Volkswagen changes tack with ‘Q-Car’ Amarok

by Huw Thomas

VW AMAROK 2017.

VW AMAROK 2017.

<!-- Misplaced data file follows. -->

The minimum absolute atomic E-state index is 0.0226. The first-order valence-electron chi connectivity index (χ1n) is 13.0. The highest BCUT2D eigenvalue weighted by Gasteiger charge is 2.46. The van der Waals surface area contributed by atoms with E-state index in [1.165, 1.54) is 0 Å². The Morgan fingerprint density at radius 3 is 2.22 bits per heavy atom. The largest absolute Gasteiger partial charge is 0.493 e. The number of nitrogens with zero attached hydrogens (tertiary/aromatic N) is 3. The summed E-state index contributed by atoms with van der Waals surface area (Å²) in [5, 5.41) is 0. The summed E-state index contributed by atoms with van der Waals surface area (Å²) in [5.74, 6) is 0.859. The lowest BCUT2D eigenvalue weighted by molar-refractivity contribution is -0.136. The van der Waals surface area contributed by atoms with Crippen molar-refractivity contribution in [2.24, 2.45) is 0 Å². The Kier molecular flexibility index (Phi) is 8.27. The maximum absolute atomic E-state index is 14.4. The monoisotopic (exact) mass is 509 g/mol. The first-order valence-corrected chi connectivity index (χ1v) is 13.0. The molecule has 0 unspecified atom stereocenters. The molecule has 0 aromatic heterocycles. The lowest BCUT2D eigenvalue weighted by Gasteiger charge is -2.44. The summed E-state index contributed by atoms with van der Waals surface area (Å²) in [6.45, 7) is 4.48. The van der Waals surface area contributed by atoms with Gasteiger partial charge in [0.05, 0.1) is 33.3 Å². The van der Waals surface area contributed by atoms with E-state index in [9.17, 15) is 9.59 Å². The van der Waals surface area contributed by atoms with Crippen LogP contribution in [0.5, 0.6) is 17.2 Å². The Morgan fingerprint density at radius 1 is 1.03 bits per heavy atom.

THE Amarok caused quite a stir in the pick‐up sector when launched here in May 2011. It went further than any of its established rivals in actually delivering on the much touted “car‐like driving and refinement” claim. Two 2.0 litre 4 cylinder Diesel engines were offered for this market: a TDI 138ps and a dual‐turbo Bi‐TDI 178ps. Double‐Cab only the (EU) range is pitched at the “premium” end of the market. Dealers will say the policy is not to “stack ‘em high, sell ‘em cheap” but to “preserve margin” (profit) and “maintain residuals” (2nd‐hand values). This might explain why the Amarok has remained 6th of the ‘Top 6’ in an admittedly difficult market to crack. A thoroughly revised (“New”) Amarok was revealed last May and came here earlier this year. Headline change was replacement of the 2.0‐litre engine with a 3.0 TDI V6 unit producing 204ps or 224ps with a 163ps variant due to arrive over the Summer. It bucks the current trend to downsize engine displacement. Toyota’s latest HiLux (here) offers a 2.4 Diesel (2.5/3.0 previously) as does Mitsubishi’s L200. Revised for 2017 Isuzu D‐Max (set to arrive April/May) goes further with a new 1.9‐litre motor. These are all 4‐cylinder units as is the 2.2‐litre mainstay of the topselling Ranger but Ford does offer a 3.2L 5‐cylinder powerplant to top off its model line‐up. Both 204ps and 224ps Amaroks initially come with an 8‐speed automatic gearbox and “4MOTION” permanent 4×4 drive. As before this is High Ratio only but a broad (class‐leading) spread of HR gearing, with Hill‐Hold and Hill‐Descent controls, do compensate to an extent for the absence of a transfer box and a Low Ratio set. The system offers manual override gear‐changing of course and “Off‐Road” does adapt “the electronics” (centred on its ABS anti‐lock braking) to the task in hand: Anti‐Slip (ASR); Electronic Diff‐Lock function (EDL); Stabilisation (ESP). On‐road the system extends to a Trailer Stabilisation function. Thankfully, a proper mechanical handbrake has been retained. A mechanical Diff‐Lock is £294 (incl VAT) extra. Mid‐year, when it arrives, the 163ps V6 Amarok will have a manual 6‐speed gearbox and rear‐wheel drive for on‐road use. As with the previous 2.0 range, it will however have selectable (‘HR’) 4‐wheel drive and, via a transfer box, a full set of low ratios. At the same time, this 6‐sp manual drivetrain will be offered too with the 204ps V6. Current model line‐up: ‘Trendline’ 204ps (£32,493 VAT included or £27,125 VAT excluded) and ‘Highline’ 204ps (£36,981 or £30,865) and 224ps (£37,581 or £31,365). ‘Startline’ entry model will resurface later this year as the cheapest 164ps variant. “Limited editions” will reappear. For the 2017 Amarok a 240 run of 224ps ‘Aventura’ launch variants was offered with a ‘Spec‐Pack’ including 19” alloys/extended wheel arches, bi‐xenon head‐lights, chrome sills/integrated lighting, SatNav/enhanced connectivity, front/rear parking sensors and reversing camera: £39,381 or £32,865. Startline should take the (VAT included) lowest asking price some way below £30k making the range look a little less expensive. “Rivals” can start at around £18,000 topping off at say £32‐33,000+. But, as a “premium offering” (for Europe at least) there are no single or extended cab 4×2 basic/utility “bargainbasement” Amaroks. Payload of 2.0‐litre models was 1,077kg to 1,165kg and now 1,114kg to 1,154kg. Maximum Braked Trailer Weight was 3,000kg (3,200‐auto); now 3,100kg for all. So, it seems VW’s surprising change of tack with the 2017 Amarok was not to “beat the competition’s numbers” but create a niche for it as a high‐performance, high‐quality pick‐up justifying a premium price. It might not have a 3.5t MBTW (e.g. Isuzu D‐Max) or ground‐breaking fully independent rear suspension (e.g. Nissan Navara) but it ticks all the “working vehicle” boxes while providing real “Q‐Car” performance. Facts & Figures: Aventura 224ps; 119mph; 0‐62mph 8 seconds; 36.2mpg (Official Combined); 24/25 on test; TripComputer 22/25 to 29/30 depending on driving/conditions; CO2 204g/km; Road Tax (TC39) £230; Insurance Group TBC.

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